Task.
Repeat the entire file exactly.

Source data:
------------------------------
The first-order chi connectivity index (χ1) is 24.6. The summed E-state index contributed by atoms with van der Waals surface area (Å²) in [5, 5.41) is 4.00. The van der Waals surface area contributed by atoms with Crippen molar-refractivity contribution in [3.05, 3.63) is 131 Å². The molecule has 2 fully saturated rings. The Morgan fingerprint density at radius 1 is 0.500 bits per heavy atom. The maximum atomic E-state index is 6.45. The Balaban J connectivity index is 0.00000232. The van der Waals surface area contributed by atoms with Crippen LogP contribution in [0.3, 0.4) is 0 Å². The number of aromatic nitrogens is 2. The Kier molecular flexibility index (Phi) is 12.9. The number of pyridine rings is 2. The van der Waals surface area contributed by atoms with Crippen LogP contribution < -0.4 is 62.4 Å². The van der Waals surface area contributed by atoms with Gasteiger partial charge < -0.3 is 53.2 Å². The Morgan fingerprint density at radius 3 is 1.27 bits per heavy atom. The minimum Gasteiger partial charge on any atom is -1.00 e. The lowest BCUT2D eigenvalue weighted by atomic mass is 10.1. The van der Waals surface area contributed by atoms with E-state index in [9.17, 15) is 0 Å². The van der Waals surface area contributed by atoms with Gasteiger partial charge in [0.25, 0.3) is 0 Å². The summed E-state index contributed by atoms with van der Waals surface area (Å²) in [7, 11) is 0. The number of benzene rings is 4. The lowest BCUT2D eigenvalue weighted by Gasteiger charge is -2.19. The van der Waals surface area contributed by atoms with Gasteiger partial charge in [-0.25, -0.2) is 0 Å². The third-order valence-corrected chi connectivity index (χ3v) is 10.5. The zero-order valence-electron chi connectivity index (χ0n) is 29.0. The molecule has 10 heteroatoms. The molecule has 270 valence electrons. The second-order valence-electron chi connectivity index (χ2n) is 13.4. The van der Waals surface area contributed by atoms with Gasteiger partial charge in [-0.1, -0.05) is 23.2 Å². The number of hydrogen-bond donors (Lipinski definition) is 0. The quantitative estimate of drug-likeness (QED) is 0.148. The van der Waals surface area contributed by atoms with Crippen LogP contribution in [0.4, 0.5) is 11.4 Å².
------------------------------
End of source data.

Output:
The first-order chi connectivity index (χ1) is 24.6. The summed E-state index contributed by atoms with van der Waals surface area (Å²) in [5, 5.41) is 4.00. The van der Waals surface area contributed by atoms with Crippen molar-refractivity contribution in [3.05, 3.63) is 131 Å². The molecule has 2 fully saturated rings. The Morgan fingerprint density at radius 1 is 0.500 bits per heavy atom. The maximum atomic E-state index is 6.45. The Balaban J connectivity index is 0.00000232. The van der Waals surface area contributed by atoms with Crippen LogP contribution in [0.3, 0.4) is 0 Å². The number of aromatic nitrogens is 2. The Kier molecular flexibility index (Phi) is 12.9. The number of pyridine rings is 2. The van der Waals surface area contributed by atoms with Crippen LogP contribution < -0.4 is 62.4 Å². The van der Waals surface area contributed by atoms with Gasteiger partial charge < -0.3 is 53.2 Å². The Morgan fingerprint density at radius 3 is 1.27 bits per heavy atom. The minimum Gasteiger partial charge on any atom is -1.00 e. The lowest BCUT2D eigenvalue weighted by atomic mass is 10.1. The van der Waals surface area contributed by atoms with E-state index in [9.17, 15) is 0 Å². The van der Waals surface area contributed by atoms with Gasteiger partial charge in [0.25, 0.3) is 0 Å². The summed E-state index contributed by atoms with van der Waals surface area (Å²) in [7, 11) is 0. The number of benzene rings is 4. The lowest BCUT2D eigenvalue weighted by Gasteiger charge is -2.19. The van der Waals surface area contributed by atoms with Gasteiger partial charge in [-0.25, -0.2) is 0 Å². The third-order valence-corrected chi connectivity index (χ3v) is 10.5. The zero-order valence-electron chi connectivity index (χ0n) is 29.0. The molecule has 10 heteroatoms. The molecule has 270 valence electrons. The second-order valence-electron chi connectivity index (χ2n) is 13.4. The van der Waals surface area contributed by atoms with Gasteiger partial charge in [-0.1, -0.05) is 23.2 Å². The number of hydrogen-bond donors (Lipinski definition) is 0. The quantitative estimate of drug-likeness (QED) is 0.148. The van der Waals surface area contributed by atoms with Crippen LogP contribution in [0.4, 0.5) is 11.4 Å².